The War On Christmas

In a Nauseous Array of Red, Green and Gold; A Hypnotizing Vortex of Wanton Consumption

Christmas in the US doesn’t come but once-a-year. It takes the better part of four months. As early as September, holiday paraphernalia appears in store windows In fact, any month ending in  –ber (and thus suggesting cold weather) becomes fair game for marketeers out to convince consumers to spend as much money as possible, as fast as possible.

Even in states that lack the desired winter climate, the markets have adapted remarkably. Who knew that the earth’s precious resources are best directed at producing apple-cinnamon sunscreen and Rudolph the Red-Nosed Reindeer string-bikinis.

As September becomes October, the market becomes schizophrenic, not knowing whether its Christmas or Halloween.  Nevertheless, Christmas soon wins out and decorations invade supermarkets and holiday sales flash – in a nauseous array of red, green and gold on every television, billboard, and website – turning into a hypnotizing vortex of wanton consumption.

Once Thanksgiving is over, normality comes to an abrupt halt. From the moment the stores re-open on Friday morning, normal people become pale-faced, sleep-deprived zombies, programmed by some unseen force to buy everything in sight, even if it means punching a fellow shopper to get the last X-Box.

This is the American “competitive spirit” at its purest – in this case, making sure that your kids have the bigger, newer, and more expensive toys. You know, than the other kids.  And if you were too lazy to start shopping in August, well, then you will die lonely and unloved, but only after being ridiculed to your grave for closet Socialism. Which is of course only one step shy of being a Communist, which might as well be a terrorist. As we were told after 9/11, shopping is patriotic.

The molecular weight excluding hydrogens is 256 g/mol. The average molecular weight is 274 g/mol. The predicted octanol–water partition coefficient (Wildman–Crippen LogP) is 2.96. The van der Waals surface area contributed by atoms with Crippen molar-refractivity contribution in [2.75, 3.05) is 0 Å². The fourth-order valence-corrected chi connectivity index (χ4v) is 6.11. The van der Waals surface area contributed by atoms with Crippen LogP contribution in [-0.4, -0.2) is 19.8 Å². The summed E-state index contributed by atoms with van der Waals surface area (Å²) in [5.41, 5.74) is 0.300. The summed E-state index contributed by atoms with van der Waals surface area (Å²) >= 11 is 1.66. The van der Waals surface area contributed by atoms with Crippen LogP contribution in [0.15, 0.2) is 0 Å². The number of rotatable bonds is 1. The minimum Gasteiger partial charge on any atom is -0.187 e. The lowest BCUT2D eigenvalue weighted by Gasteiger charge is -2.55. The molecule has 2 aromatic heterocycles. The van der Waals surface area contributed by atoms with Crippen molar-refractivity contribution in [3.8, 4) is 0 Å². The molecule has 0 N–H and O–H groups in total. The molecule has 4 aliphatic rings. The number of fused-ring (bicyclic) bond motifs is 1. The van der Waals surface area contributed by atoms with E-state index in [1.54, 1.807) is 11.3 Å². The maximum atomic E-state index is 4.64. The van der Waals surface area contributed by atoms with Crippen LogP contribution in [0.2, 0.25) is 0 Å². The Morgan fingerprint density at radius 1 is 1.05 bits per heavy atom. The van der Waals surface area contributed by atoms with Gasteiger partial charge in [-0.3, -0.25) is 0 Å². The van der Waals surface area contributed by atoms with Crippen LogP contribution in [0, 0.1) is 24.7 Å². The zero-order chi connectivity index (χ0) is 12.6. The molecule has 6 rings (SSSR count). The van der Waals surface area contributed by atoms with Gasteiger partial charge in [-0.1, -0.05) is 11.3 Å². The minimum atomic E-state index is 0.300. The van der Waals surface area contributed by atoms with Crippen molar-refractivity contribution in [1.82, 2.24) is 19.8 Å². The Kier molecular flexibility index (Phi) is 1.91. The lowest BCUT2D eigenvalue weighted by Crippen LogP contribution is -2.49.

During December, shopping mall parking lots become more dangerous than Cambodia in the 1970s, as over-worked single parents try to do all that shopping in a mere three weeks. Brawls break out over the last remaining parking spaces, and if your lucky enough to avoid a Christmassy punch in the face, you are likely to be hit by a driver so focused on finding that last spot, they didn’t see you on the crosswalk.

As the month drags on, people become more and more stressed and detached from reality, and mothers quietly confess, with shaky voices, that they still have so much shopping to do. The fear of disappointment is nearly overwhelming. Gift-giving has become just another anxiety ridden obligation. That something intended as a kindness could cause such anxiety seems paradoxical, but the angst is justified by the face-lifted blonds on CNN reporting how consumer confidence is up yet again this holiday season.

As December unravels, the pace intensifies, and by the time the 25th arrives, the sudden absence of chaos is so eerie, and the letdown of the day itself so great, that depression sets in. With all that shopping, with all that hard work, happiness wasn’t for sale along the way.  Hardly surprising that US suicides peak each year at Christmas.

So if you’re in the US this holiday season, stock up on food and alcohol, invite some friends over and hole up by the fireside until the madness subsides.

Cause you can’t come out on the 26th either – this is the second biggest shopping day of the year next to Black Friday (after Thanksgiving), when everyone rushes back to the mall to return the gifts they deemed unworthy and take of advantage of those irresistible ‘After-Christmas Sales.’ Christmas day itself was just a moment of suspended animation when frustrated consumers are forced to spend a few long hours with those inescapable “loved ones,” while they wait impatiently for stores to open again the next day.

But never fear: In a few short months this will all start all over again. And this time, the shopping season will start a little earlier, the advertisements will be a little flashier, and last year’s disillusionment will have been forgotten.  In America, the holiday spirit has been lost somewhere along the way to the cashier at Wal-Mart.

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